T he Gundecha Brothers represent India at its oldest and newest. The Bhopal-based Umakant and Ramakant Gundecha, illustrious exponents of the Dagar tradition of Dhrupad music, combine their university education and their flair for technology with an abiding devotion to one of the most ancient and meditative music forms of India. Whereas Dhrupad is sometimes seen as a rigid precursor to modern Hindustani music as represented by Khayal, their range of work illustrates their open approach. Besides their popular duet concerts, in which they are known to sing poetry from various segments of Indian literature, they have composed music for documentaries and some time ago received the Rajat Kamal for the music of the film ‘The Raga of River Narmada.'
In addition, they composed music for Chandralekha's path-breaking choreographic solo work, ‘Sharira.' Recently, they, along with their students, also sang for a performance of ‘Sharira' during the legendary choreographer's birth anniversary celebrations. Excerpts from an e-mail interview with the brothers:
Recently when you performed in Delhi, you were accompanied by a female disciple. Is this someone we can look forward to in the coming years as one who will carry on the tradition?
Yes, we are very happy to see that four-five young female Dhrupad singers are being trained in our gurukul at Bhopal. Aliya Rasheed from Lahore, Amita Sinha Mahapatra from Santiniketan, Roopali Jain, Astha Tripathi and Arti Soni from Bhopal have already started giving performances. Some more girls are also coming up in the near future, including Florence from France, Deborah from Belgium, and Jennifer from the United States.
Why are there fewer women Dhrupad singers than men?
Because there is a myth that Dhrupad is meant for male singers. We want to break it. Also because of tradition, Dagar families did not teach female members of their family. Besides this, there have been only few male Dhrupad singers. In the past, Dhrupad singers did not make enough efforts to pass it on to the next generation. Now the scene is changing. Our teachers Ustad Zia Fariduddin Dagar and late Ustad Zia Mohiuddin Dagar (Rudra veena player) took pains to teach students outside their family.
Fortunately, Gurukul is doing very well. About 25 students from around the globe are learning Dhrupad music full-time. In addition to the above mentioned singers, Sanjeev Jha and Inoue So from Japan are also performing now.
There was a time Dhrupad was considered a waning tradition. Today with festivals of Dhrupad, and the popularity of performers such as you, this cannot be said. Your view of the state of the field
We are proud of our teachers for the present state of Dhrupad. Today we can see Dhrupad in the mainstream of Indian classical music. It is part of all the major music festivals of India and abroad. We are confident of seeing a bright future.
Your gurus' and your own contribution in popularising Dhrupad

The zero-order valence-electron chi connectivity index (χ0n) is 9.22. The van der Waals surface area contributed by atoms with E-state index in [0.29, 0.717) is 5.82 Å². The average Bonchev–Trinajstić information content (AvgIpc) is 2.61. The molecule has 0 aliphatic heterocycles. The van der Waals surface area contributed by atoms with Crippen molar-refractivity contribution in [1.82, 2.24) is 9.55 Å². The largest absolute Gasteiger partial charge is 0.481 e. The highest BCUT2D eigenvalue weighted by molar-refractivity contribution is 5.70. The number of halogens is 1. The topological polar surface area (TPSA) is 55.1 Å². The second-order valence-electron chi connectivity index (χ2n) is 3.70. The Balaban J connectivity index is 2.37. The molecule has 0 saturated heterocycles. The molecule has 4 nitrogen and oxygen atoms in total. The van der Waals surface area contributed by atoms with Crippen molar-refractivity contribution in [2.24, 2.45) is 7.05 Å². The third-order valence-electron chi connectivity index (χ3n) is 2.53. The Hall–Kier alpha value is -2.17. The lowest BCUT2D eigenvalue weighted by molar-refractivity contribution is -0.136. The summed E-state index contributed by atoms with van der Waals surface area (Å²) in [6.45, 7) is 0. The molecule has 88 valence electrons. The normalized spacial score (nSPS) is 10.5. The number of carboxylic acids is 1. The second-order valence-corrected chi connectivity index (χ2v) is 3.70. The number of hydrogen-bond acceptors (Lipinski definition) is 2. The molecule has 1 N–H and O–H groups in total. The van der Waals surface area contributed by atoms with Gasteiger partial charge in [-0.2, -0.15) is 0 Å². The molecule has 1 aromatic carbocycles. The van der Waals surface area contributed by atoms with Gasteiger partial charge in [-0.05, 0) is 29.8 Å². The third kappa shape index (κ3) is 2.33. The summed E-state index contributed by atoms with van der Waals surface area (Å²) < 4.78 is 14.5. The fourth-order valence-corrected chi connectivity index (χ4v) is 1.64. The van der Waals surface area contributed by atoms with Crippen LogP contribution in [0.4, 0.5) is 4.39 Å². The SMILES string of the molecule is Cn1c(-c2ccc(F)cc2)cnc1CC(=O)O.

We do not think that it is our job to assess our contribution. But full credit for ours and Dhrupad's success goes to our great teachers, Ustad Zia Fariduddin Dagar and late Ustad Zia Mohiuddin Dagar.
You are known to have sung the works of contemporary and earlier poets in Dhrupad style. Would you consider this as expanding the frontiers of the genre? Other compositions of this sort that you have undertaken
Yes, we tried for the first time in Dhrupad style to sing the poetry of Tulsidas, Kabir, Nanak, Padmakar, Nirala, Prasad and Mahadevi Verma. Surely, it has helped us to make the reach of Dhrupad wider and to let people feel that Dhrupad music is not rigid and non-creative. We are working on a project of Pushtimargeeya Sangeet also. In future, we plan to undertake some more such projects. Tradition is a river and a pond. Any tradition of music can survive and makes its fruitful presence only when it is actively contributed to by its followers. Not only the tradition should be followed, but the followers should also make the tradition. Then and then only such tradition is meaningful and logical in scientific manner.
You are products of a modern education system but also of a musical guru shishya parampara and seem to combine the best of both worlds. However, the demands of the current education system and society in general seem to be much greater on students today. How does that affect your teaching and the results you are able to achieve with your disciples?
Almost all the students, we have today, have taken this modern school education. But at present they are doing Dhrupad as a full time (vocation). We think only then it is meaningful. Such professional training can be given only through guru shishya parampara based on careful listening of music. No normal music school can achieve that with their present format.
PHOTO: Shyam Rajan
Tradition is a river and a pond…. Not only the tradition should be followed, but the followers should also make the tradition.